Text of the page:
The best books on the ancient city of Rome

Who am I?

Simon has been a student and historian of ancient Rome for most of his life, and has authored one non-fiction work and numerous historical novels set in the era, a number of them set in the ancient city itself. He has spent time in Rome over the decades, hunting down traces of the ancient city and studying architecture and finds, ever deepening his understanding of the place, how it worked, what it looked like, and its place in the world. Rome is the core of three decades of research for Simon.


I wrote...

Commodus

By Simon Turney,

Book cover of Commodus

What is my book about?

Rome is enjoying a period of stability and prosperity. The Empire's borders are growing, and there are two sons in the imperial succession for the first time in Rome's history. But all is not as it appears. Cracks are beginning to show. Two decades of war have taken their toll, and there are whispers of a sickness in the East. The Empire stands on the brink of true disaster, an age of gold giving way to one of iron and rust, a time of reason and strength sliding into hunger and pain. The decline may yet be halted, though. One man tries to hold the fracturing empire together. To Rome, he is their emperor, their Hercules, their Commodus.

The books I picked & why

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Dans la Rome des Césars

By Gilles Chaillet,

Book cover of Dans la Rome des Césars

Why this book?

This French book is quite simply the best reconstruction of Rome in the age of Constantine you could hope for. If you read French or are happy to translate it, the sections about each area of the city are informative and interesting, accompanied by beautiful photographs, but even if you speak no French and have no intention of reading it, this book is still worthwhile. Between these sections, the book is filled with large, fold-out maps of reconstructed Rome, including every known building and right down to the alleyways, lovingly depicted. I have used it as a source for every book I’ve set in Rome now for the better part of a decade. An invaluable source and lovely work.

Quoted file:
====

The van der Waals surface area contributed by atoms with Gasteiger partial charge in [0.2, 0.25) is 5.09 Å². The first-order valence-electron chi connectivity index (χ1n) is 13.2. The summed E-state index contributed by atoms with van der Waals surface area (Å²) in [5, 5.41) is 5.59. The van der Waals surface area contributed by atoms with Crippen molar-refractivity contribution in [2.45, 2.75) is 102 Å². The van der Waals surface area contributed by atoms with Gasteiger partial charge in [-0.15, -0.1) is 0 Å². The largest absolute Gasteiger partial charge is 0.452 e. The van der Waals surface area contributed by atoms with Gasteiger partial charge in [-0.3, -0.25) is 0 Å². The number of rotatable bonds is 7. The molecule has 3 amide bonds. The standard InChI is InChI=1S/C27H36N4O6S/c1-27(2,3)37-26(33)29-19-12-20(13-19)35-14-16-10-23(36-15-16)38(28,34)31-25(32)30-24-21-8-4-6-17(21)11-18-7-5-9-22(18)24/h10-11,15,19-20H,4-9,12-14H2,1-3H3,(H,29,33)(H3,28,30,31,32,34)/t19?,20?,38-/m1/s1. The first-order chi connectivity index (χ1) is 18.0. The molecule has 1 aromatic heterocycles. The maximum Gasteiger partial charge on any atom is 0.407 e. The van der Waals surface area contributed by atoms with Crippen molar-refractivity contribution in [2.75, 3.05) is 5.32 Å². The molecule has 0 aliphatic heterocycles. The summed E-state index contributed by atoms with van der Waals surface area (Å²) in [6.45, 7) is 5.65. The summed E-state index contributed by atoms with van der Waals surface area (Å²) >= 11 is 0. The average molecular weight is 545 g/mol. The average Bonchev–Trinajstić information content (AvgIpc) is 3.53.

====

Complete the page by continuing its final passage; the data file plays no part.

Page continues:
24 Hours in Ancient Rome: A Day in the Life of the People Who Lived There

By Philip Matyszak,

Book cover of 24 Hours in Ancient Rome: A Day in the Life of the People Who Lived There

Why this book?

Matyszak is one of the most knowledgeable and most entertaining authors on the subject of the Roman world. His guides to legionaries and gladiators and so on are both fun to read and highly educational. He is extremely accurate in his detail, yet provides that detail in such a way as to be highly enjoyable. 24 Hours in Ancient Rome is a unique book. It takes us through everyday life in the ancient city through the eyes of its people, almost like a reality TV show, hour by hour from the bakers in the middle of the night to the tavern owners at lunchtime, twenty-four guides to the city giving you twenty-four wonderful angles of Rome.


Rome: An Oxford Archaeological Guide

By Amanda Claridge,

Book cover of Rome: An Oxford Archaeological Guide

Why this book?

There are many books on the remains to be seen of the ancient city of Rome, but this is by far the best. Most such guides concentrate on the major famous locations and ignore the periphery. Sources that do cover them are usually only very dry academic ones. Arranged by region, the Oxford guide covers a plethora of sites, from the most famous to the relatively obscure, accompanied by detailed plans and photographs. The text is easy to read and is the most informative I’ve found. If you want to see the ancient city on a visit to Rome, do not start without this guide.


A Cabinet of Roman Curiosities: Strange Tales and Surprising Facts from the World's Greatest Empire

By J.C. McKeown,

Book cover of A Cabinet of Roman Curiosities: Strange Tales and Surprising Facts from the World's Greatest Empire

Why this book?

This is an absolute treasure trove of knowledge. The book is precisely what it says. Arranged roughly by subject, the book is a collection of tidbits and snippets taken directly from ancient sources. What you are learning are fascinating and often amusing or unbelievable facts on ancient Rome, written by the men who lived there at the time, from Pliny regarding medical bills as a “down payment on death” to Roman naming conventions, you will learn more about ancient Rome from simply browsing this book than you would from any single treatise.


How to Survive in Ancient Rome

By L.J. Trafford,

Book cover of How to Survive in Ancient Rome

Why this book?

This is quite simply the best entry-level guide to the ancient culture, world, and city of Rome I have found. Written in a humorous and engaging manner, it walks the reader through the history of Rome from its legendary founding to the date the book is nominally set (the reign of Domitian), all from the point of view of someone of Domitian’s time. It covers every subject from the dos and don’ts of dinner parties to the importance of gods. A perfect start for someone new to the subject, and equally entertaining for the scholar.


5 book lists we think you will like!

Interested in Rome, ancient Rome, and survival?

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